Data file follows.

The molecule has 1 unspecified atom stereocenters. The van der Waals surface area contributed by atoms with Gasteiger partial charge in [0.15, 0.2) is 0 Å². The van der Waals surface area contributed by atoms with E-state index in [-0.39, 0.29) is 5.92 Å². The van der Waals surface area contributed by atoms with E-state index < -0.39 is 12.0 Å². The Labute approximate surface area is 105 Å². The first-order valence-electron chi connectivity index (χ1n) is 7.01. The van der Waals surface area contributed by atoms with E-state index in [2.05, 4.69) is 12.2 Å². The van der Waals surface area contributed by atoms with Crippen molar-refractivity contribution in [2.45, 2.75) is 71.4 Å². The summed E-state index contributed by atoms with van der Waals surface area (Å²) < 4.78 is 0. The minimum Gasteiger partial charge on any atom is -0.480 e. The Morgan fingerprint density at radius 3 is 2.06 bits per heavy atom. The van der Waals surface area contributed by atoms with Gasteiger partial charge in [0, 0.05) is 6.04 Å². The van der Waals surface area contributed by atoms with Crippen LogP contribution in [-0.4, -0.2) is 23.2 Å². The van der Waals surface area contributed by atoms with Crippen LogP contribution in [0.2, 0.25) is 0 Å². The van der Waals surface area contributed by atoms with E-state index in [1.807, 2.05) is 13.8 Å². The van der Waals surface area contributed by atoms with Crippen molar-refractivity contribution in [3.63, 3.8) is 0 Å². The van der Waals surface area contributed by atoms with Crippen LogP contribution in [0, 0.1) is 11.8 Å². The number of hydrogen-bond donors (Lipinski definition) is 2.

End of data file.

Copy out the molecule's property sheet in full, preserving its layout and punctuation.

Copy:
The molecule has 1 unspecified atom stereocenters. The van der Waals surface area contributed by atoms with Gasteiger partial charge in [0.15, 0.2) is 0 Å². The van der Waals surface area contributed by atoms with E-state index in [-0.39, 0.29) is 5.92 Å². The van der Waals surface area contributed by atoms with E-state index < -0.39 is 12.0 Å². The Labute approximate surface area is 105 Å². The first-order valence-electron chi connectivity index (χ1n) is 7.01. The van der Waals surface area contributed by atoms with E-state index in [2.05, 4.69) is 12.2 Å². The van der Waals surface area contributed by atoms with Crippen molar-refractivity contribution in [2.45, 2.75) is 71.4 Å². The summed E-state index contributed by atoms with van der Waals surface area (Å²) < 4.78 is 0. The minimum Gasteiger partial charge on any atom is -0.480 e. The Morgan fingerprint density at radius 3 is 2.06 bits per heavy atom. The van der Waals surface area contributed by atoms with Gasteiger partial charge in [0, 0.05) is 6.04 Å². The van der Waals surface area contributed by atoms with Crippen LogP contribution in [-0.4, -0.2) is 23.2 Å². The van der Waals surface area contributed by atoms with Crippen LogP contribution in [0.2, 0.25) is 0 Å². The van der Waals surface area contributed by atoms with E-state index in [1.807, 2.05) is 13.8 Å². The van der Waals surface area contributed by atoms with Crippen molar-refractivity contribution in [3.63, 3.8) is 0 Å². The van der Waals surface area contributed by atoms with Crippen LogP contribution in [0, 0.1) is 11.8 Å². The number of hydrogen-bond donors (Lipinski definition) is 2.